PM throws down the gauntlet
Prime Minister Lawrence Gonzi is riding high over his handling of the Libyan crisis but was his Independence Day speech too partisan? Christian Peregin speaks to analysts who say election fever has already kicked in.
Dr Gonzi spent the last three years juggling a treacherous one-seat majority and balancing the country’s budget. He was seen to lose his poise over the divorce referendum and his handling of the secretive ministerial pay rises.
But as the Libyan crisis accelerated, it was a perfect stage on which to choreograph his comeback.
On Tuesday night, he gave a confident speech at the Independence Day celebrations at the Granaries in Floriana, where he nimbly glossed over the country’s looming difficulties and belittled the opposition. He emphasised the government’s achievements and boldly ignored its mistakes.
According to former Nationalist minister Michael Falzon, the government’s “impressive” list of achievements, and jibes at the opposition’s lack of clarity, were a good tonic for the party faithful.
However, Dr Gonzi ignored the electoral problems he is actually facing, talking as if the PN is geared for a tough electoral battle when it has, in fact, never been so out of touch with its grassroots as it is today, according to Mr Falzon.
“Dr Gonzi is not a visionary and just promises more of the same, albeit depicting the same in a very positive way.”
By ignoring the divorce issue and hence the need to make the party more inclusive, he must have disappointed the disgruntled Nationalists who feel abandoned.
Dr Gonzi’s Achilles heel could turn out to be his inability to unify his party, Mr Falzon believes.
However, others go a step further, expecting Dr Gonzi to use a speech on such a national day to unify the country.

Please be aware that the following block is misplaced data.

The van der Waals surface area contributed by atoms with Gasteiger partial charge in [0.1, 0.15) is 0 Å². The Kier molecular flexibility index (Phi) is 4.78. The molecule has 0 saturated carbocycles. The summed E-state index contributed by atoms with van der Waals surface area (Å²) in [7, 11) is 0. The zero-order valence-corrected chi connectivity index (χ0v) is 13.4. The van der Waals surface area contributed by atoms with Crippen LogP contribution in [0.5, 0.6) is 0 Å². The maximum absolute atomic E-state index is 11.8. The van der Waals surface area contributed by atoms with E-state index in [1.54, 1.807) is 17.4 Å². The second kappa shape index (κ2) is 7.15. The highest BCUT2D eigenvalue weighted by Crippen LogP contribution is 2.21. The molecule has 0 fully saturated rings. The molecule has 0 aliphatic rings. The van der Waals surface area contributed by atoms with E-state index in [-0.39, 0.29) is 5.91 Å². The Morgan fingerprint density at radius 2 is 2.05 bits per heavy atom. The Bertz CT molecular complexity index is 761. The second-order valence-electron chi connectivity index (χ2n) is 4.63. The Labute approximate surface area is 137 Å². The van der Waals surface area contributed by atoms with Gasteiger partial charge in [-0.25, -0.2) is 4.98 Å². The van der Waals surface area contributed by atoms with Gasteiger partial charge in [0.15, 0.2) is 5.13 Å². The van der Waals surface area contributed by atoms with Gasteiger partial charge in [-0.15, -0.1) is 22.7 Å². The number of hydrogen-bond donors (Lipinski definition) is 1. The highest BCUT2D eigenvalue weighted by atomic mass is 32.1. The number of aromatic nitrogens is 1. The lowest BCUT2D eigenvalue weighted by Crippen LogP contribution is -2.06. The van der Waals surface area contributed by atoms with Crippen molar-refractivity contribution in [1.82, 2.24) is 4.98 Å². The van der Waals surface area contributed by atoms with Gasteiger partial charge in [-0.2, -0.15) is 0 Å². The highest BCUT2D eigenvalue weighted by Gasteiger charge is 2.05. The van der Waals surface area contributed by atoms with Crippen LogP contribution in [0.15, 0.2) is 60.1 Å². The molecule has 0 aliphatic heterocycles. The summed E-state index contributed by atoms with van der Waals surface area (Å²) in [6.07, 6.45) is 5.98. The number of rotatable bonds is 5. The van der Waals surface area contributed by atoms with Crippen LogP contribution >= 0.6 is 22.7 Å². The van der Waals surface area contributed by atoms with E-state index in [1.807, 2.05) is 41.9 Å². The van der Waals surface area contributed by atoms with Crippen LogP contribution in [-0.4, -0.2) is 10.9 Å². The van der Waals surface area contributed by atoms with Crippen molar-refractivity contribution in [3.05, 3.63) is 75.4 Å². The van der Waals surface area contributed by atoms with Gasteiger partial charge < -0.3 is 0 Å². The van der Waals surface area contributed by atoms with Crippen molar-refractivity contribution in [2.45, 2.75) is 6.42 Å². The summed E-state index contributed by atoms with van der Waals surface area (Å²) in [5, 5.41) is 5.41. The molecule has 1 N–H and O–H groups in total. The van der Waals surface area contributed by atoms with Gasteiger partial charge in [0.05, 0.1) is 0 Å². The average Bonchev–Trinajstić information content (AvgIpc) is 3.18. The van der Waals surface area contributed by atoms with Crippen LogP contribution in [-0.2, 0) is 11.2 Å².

Observer and former government adviser Martin Scicluna said the “partisan” and “backbiting” speech was not about unity or pride in the nation.
Mr Scicluna pointed out that some of the country’s achievements were thanks to Malta’s collective effort, not least the humanitarian care given during the Libyan crisis and its economic triumphs.
This was not the speech of a Prime Minister celebrating Malta’s emergence as a sovereign nation but the kind of speech a leader fighting for his electoral survival in a general election might have given, according to Mr Scicluna.
“What a pity that on an important national occasion, one which should bring all Maltese together, the Prime Minister’s speech struck such a divisive note,” he said, describing this as a missed opportunity for statesmanship and lamenting the fact that both leaders find it “depressingly impossible” to rise above the party fray. FormerAlternattiva Demokratika spokesman David Friggieri said this attitude culminated in Dr Gonzi’s forceful and unapologetic description of his “vacuous political adversaries”
“I’m perplexed how this image can ever credibly coexist with the idea of Flimkien Kollox Possibbli (Together everything is possible).”